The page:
Rights in data handbook: Protecting and exploiting IP in data and databases internationally
The value of data and databases to business is undeniable and continues to increase. As a result the laws which enable data to be protected and exploited are crucial to many industries, from horseracing to financial services. Nonetheless, while much has been written about the neighbouring area of data privacy/data protection, the issue of IP rights in data and databases has traditionally received almost no attention. This guide sets out an overview of the IP and related rights affecting data and databases in 12 key global jurisdictions.
This handbook provides a high-level summary, with links to relevant sources, of the different types of protection which are available for data and databases in 12 key global jurisdictions. For each jurisdiction we consider three categories of database which may benefit from protection: original databases, databases in which investment has been made, and confidential databases.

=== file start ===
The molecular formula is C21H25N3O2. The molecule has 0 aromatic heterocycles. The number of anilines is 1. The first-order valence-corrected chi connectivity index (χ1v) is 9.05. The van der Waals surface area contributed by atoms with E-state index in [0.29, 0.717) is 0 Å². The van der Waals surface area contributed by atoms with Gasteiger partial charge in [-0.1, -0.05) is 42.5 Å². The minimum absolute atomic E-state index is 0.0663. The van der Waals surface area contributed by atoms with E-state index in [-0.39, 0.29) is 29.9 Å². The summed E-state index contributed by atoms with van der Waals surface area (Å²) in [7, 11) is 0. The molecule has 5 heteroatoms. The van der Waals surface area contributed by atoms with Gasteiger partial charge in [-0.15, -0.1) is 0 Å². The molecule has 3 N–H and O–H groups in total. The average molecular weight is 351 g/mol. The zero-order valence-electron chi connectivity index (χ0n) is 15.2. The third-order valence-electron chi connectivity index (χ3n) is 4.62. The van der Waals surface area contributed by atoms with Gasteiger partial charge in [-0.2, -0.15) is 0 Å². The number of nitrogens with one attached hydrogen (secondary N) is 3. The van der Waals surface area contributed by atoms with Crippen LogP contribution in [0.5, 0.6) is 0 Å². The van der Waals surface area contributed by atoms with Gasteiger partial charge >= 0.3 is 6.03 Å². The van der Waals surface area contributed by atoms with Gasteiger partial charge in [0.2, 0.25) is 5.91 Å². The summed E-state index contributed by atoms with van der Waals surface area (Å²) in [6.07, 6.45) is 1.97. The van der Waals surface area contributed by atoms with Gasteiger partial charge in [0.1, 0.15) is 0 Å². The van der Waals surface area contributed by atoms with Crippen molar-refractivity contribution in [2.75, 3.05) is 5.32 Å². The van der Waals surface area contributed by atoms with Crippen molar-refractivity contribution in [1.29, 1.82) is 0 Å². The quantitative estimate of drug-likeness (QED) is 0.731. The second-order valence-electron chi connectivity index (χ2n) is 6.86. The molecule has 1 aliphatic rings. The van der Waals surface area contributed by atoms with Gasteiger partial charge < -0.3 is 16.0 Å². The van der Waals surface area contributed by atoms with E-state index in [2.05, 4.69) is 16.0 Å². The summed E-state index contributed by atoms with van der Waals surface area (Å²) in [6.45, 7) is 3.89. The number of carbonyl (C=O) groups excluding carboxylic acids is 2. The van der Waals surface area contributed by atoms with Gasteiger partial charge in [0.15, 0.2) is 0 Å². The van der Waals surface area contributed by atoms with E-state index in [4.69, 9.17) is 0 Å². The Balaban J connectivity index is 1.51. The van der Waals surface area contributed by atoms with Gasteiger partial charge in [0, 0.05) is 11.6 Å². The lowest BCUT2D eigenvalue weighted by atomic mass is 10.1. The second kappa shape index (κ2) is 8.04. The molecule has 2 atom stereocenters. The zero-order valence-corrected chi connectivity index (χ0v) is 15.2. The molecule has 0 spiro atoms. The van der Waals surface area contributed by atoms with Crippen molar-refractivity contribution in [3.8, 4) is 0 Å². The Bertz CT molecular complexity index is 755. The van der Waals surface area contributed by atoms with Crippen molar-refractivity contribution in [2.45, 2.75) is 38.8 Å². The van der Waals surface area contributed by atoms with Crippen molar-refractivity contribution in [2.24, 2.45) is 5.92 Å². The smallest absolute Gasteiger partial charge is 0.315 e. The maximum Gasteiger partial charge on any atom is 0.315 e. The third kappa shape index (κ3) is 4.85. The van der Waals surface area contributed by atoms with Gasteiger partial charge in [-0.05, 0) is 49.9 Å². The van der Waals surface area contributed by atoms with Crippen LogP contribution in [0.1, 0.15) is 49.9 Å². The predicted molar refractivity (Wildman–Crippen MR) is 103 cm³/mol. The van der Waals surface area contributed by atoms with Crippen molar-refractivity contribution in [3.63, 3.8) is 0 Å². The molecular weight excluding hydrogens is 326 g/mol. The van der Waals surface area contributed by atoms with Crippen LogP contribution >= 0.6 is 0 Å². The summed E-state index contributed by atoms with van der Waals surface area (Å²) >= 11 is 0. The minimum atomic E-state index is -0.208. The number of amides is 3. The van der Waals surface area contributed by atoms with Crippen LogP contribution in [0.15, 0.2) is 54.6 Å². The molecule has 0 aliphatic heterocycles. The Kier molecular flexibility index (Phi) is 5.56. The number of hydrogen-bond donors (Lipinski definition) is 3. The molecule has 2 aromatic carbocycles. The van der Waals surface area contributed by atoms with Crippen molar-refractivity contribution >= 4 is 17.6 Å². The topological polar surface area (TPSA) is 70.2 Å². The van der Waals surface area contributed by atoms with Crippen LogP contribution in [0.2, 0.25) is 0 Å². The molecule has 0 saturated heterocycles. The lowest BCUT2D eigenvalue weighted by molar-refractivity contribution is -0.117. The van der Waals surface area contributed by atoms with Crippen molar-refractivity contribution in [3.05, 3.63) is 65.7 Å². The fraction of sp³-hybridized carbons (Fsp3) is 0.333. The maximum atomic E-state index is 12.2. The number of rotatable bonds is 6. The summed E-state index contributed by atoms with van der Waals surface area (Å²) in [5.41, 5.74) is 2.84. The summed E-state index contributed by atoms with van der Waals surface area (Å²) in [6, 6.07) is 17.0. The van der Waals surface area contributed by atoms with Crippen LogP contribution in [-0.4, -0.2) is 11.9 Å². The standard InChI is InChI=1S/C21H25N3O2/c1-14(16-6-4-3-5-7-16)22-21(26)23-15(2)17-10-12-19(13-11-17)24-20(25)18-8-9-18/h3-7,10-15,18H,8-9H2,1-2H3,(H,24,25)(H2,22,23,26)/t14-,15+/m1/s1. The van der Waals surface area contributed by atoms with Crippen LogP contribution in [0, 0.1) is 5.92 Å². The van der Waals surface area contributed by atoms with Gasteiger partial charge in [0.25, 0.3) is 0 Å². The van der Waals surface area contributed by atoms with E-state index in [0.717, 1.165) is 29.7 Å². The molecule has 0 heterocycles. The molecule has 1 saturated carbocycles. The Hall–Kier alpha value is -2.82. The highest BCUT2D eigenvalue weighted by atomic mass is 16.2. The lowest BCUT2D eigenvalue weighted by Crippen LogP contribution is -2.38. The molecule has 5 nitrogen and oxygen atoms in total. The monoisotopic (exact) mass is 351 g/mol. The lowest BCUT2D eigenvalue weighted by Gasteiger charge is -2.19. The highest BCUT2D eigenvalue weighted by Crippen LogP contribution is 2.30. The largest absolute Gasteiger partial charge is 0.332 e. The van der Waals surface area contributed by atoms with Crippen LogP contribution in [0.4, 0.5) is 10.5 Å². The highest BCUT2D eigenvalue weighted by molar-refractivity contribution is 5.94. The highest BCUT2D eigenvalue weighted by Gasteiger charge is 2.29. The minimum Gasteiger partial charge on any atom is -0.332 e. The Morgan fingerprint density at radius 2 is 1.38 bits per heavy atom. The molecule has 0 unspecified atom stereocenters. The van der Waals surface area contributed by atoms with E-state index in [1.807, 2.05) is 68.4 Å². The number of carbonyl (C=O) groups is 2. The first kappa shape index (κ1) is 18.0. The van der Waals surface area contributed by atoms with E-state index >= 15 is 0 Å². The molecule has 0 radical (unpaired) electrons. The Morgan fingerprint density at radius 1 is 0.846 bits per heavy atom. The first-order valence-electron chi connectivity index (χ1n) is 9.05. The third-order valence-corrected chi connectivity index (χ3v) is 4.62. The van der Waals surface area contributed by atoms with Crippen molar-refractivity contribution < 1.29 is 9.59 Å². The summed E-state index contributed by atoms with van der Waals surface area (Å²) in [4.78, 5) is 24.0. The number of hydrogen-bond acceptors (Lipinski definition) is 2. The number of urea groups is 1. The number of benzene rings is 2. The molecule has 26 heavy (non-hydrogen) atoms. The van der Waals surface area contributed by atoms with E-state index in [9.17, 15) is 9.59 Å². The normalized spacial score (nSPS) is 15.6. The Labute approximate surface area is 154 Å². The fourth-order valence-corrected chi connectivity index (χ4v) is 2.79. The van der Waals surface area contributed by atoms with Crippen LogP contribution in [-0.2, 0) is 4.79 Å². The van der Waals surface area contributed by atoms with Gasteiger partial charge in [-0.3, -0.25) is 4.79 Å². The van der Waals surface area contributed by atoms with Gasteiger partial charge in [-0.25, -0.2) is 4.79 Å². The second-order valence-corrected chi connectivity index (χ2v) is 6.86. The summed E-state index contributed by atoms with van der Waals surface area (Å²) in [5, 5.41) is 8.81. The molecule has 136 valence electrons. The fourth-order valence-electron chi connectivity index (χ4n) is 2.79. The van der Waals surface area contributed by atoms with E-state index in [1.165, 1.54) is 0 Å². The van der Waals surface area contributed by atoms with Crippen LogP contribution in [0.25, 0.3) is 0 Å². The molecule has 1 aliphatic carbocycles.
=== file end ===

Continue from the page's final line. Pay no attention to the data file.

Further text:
As database law is only part-harmonised in the EU we have, in addition to a section on the EU, separate sections on six representative EU jurisdictions (France, Germany, Italy, The Netherlands, Spain and the UK). To assist you to navigate our European content and avoid repetition, there are cross-references between the EU section and the national sections.
Data privacy/data protection law is not the focus of this guide. However, we recognise that there is an overlap, in that data privacy/data protection laws do limit both database owners’ ability to exploit data and database users’ ability to use it. We have therefore very briefly summarised the scope of the data privacy/data protection regime in each country…
If you are registered and logged in to the site, click on the link below to read the rest of the DLA Piper briefing. If not, please register or sign in with your details below.
News from DLA Piper
News from The Lawyer
Briefings from DLA Piper
‘Company Doe’ wins challenge but loses anonymity — ruling makes it tougher to confront erroneous online claims
A new decision by the Fourth Circuit Court of Appeal will require the lower court to unseal court documents.
The amendment has not yet been extended by ministerial decree to all companies falling within the scope of the Syntec agreement.
Analysis from The Lawyer
A new breed of lawyer is smoothing the path for companies entering emerging or unstable jurisdictions
The fragile refinance market is back in rude health and US-style alternative lenders are stepping up with innovative structures to sustain the recovery